and "Strobe Eleven." "Detroit Lead" is usually identified as a tape
of a F-105 shootdown and has even been used in pilot instruction as
an example of the dangers of over-confidence. (Interview with Toby
Hughes by Lydia Fish, 1 June 1991) The episode occurred in December
1966 during a mission by the 333rd Tactical Fighter Squadron from
Takhli. Detroit flight, the third flight into the target area, was
out of position and got strung out. Detroit Lead became separated
from his flight and thought he had extensive battle damage, but landed
unscathed at Udorn. (Bell, 124-130) "Strobe Eleven" is a tape of the
episode in which General Worley, at that time Vice Commander of the
Seventh Air Force, was hit by ground fire while flying a night reconnaissance
mission in an RF-4C. The back seater ejected, but the general did
not. (Letter from Lee Dixon to Lydia Fish, 2 December 1994)
Many of these tapes are simply personal collections--men copied songs or entire tapes from a friend's collection, or recorded a concert or party. Other tapes are carefully edited and narrated and are presented as esoteric oral histories. A copy of the tape that J. J. Smith, Irving Levine and Frank Walsh put together at Korat was sent to General Ryan, Commander of the Seventh Air Force. The tape that Dave Tischner edited and narrated may have been intended as a memorial to Fred Wozniak, who was shot down on 17 January 1967, two nights after recording "Foggy Night, No Moonlight." Mark Berent, the author of Steel Tiger and Rolling Thunder, edited and narrated a tape that included a lot of standard material as well as some fine songs from the 531st Tactical Fighter Squadron and the Mike Force troops at Bien Hoa. A copy of John Roberts' tape, presented as a musical tour of the air war, wound up in the tape library at Udorn, where it was copied by numerous pilots.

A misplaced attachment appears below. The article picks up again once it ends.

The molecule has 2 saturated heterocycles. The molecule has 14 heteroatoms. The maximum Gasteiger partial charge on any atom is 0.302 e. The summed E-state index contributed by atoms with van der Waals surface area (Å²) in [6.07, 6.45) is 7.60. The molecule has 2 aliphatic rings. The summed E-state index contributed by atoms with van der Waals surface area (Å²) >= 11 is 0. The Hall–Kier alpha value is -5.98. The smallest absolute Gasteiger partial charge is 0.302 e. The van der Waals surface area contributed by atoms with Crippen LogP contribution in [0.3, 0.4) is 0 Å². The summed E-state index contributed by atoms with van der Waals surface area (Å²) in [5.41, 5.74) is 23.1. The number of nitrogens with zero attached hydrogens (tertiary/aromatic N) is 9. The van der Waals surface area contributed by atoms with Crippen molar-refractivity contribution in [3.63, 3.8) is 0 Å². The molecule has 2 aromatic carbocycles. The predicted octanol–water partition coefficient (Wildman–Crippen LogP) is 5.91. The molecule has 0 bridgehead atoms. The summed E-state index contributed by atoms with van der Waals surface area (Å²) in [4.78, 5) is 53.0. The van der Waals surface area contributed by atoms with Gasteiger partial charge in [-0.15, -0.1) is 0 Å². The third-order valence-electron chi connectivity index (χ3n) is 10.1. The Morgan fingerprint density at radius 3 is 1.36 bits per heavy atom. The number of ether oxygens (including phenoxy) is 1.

consciousness of these songs as an integral part of Air Force history
was best expressed by William Wallrich in the introduction to his
Air Force Airs, an excellent collection of Air Force songs